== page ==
Using the case study on “Dining In,” and your knowledge of our three Philosophers, Aristotle, Mill, and Kant, choose one philosopher who would agree with the solution or one who disagrees. Make a clear and precise claim for the philosopher and then using their theory, provide evidence for what they would say. Make sure to include opposition as well as a rebuttal. Make sure to include the following for this assignment;
1. Claim for your philosopher.
2. Evidence, this is where you show me that you understand a particular philosopher’s theory and you know how to apply it.
3. Opposition, this could come from one of the other philosophers or something you have thought about in terms of where someone might find a weakness in one or more of your reasons.
4. Rebuttal, make sure to then show why your opposition is wrong and that your evidence is more plausible.
Length and format are not as important as the argument you are making. If you use a source cite it. Be creative and have fun but do make sure your argument is plausible.
Here are some tips to write the paper. Some tips for you prior to you turning them in that might help you. In looking at papers over the years these are some of the most common mistakes I see in these papers. I will list them below.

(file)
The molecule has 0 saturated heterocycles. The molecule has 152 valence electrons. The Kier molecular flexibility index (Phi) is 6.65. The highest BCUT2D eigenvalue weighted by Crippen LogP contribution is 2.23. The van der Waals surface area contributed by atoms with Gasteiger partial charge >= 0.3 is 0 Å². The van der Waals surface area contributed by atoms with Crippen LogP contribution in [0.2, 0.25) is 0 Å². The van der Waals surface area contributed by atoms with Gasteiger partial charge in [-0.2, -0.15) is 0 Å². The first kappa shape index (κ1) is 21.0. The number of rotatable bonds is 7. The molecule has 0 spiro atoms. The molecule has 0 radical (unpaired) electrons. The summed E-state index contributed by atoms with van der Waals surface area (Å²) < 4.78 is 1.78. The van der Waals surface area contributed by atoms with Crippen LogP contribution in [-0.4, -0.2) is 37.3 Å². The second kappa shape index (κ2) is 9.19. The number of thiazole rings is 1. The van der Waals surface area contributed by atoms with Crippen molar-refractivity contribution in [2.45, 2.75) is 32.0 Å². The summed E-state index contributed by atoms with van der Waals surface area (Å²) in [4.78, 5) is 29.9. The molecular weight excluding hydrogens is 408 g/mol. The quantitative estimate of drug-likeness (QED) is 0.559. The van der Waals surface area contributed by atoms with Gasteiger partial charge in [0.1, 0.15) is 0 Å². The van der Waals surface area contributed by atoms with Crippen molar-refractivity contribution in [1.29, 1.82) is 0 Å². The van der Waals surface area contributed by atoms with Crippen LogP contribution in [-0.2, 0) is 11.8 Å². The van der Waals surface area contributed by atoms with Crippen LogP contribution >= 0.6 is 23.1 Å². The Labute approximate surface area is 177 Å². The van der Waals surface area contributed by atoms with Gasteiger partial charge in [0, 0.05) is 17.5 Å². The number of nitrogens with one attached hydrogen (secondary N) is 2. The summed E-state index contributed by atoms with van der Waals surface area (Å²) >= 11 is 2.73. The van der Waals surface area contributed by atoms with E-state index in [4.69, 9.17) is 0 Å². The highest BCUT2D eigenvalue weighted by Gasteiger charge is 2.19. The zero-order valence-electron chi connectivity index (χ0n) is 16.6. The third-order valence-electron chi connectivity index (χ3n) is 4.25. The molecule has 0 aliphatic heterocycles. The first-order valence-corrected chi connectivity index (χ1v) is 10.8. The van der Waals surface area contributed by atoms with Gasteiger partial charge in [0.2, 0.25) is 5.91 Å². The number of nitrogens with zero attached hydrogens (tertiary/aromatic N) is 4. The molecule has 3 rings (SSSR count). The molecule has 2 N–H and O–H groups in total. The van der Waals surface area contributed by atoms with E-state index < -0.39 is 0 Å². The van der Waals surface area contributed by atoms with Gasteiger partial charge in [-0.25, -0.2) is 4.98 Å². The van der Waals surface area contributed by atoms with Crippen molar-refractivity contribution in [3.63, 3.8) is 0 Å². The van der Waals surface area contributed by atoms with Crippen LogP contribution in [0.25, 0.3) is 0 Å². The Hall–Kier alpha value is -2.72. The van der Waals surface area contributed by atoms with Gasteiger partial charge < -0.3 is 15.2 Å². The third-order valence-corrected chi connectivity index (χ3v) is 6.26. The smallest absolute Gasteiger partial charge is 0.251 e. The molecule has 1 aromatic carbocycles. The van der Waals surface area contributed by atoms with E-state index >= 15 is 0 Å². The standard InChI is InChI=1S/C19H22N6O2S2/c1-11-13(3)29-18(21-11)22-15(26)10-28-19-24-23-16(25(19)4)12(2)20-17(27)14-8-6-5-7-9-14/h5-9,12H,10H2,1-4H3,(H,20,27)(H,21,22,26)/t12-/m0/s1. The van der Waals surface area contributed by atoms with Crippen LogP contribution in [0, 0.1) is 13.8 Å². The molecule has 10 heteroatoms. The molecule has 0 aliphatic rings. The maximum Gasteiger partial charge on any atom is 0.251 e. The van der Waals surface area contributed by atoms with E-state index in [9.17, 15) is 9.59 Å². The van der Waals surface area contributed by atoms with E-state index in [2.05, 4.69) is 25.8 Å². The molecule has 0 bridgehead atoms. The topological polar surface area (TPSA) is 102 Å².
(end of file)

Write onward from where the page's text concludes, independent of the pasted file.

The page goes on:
1. Most lack a clear and precise claim. I need to know what you will argue for their chosen philosopher and I would prefer it is in the first person. Students often tell me a philosopher would claim “x” but have nothing from the theory that helps me to see how that is the case.
2. Because they lack a clear claim, they might have evidence but it is hard to see how it supports the claim.
3. Transitions are extremely choppy and I think this is due to a lack of clarity as well as students trying to write for academia rather than just telling me in their own words. I often tell students to write this as if they were explaining it to a fifth-grader. Writing for philosophy is quite different from English in that we just want to know very clearly what the philosopher would say and why he would say it. First-person often helps you to do this.
4. When students write about the opposition it tends to be to the claim rather than one piece of evidence or reason. I would like to see you show me which piece of evidence someone might find fault with and then show how that can be revised or how the opposition might be incorrect about that. For example, think about arguments you get into with people. Let’s say that you believe the world is round and you happen to find yourself at a flat earth conference. Of course, you both disagree on the shape of the earth, but to make the case for why the earth is round you need to provide evidence or reasons why it is not flat. Otherwise, it is going to be a shouting match of round versus flat and the argument will never be resolved. formatting,Doesnt really matter. If you use a source, cite it. Other than that, feel free to be creative. I hope that helps.
I have attached the case study on the files tab.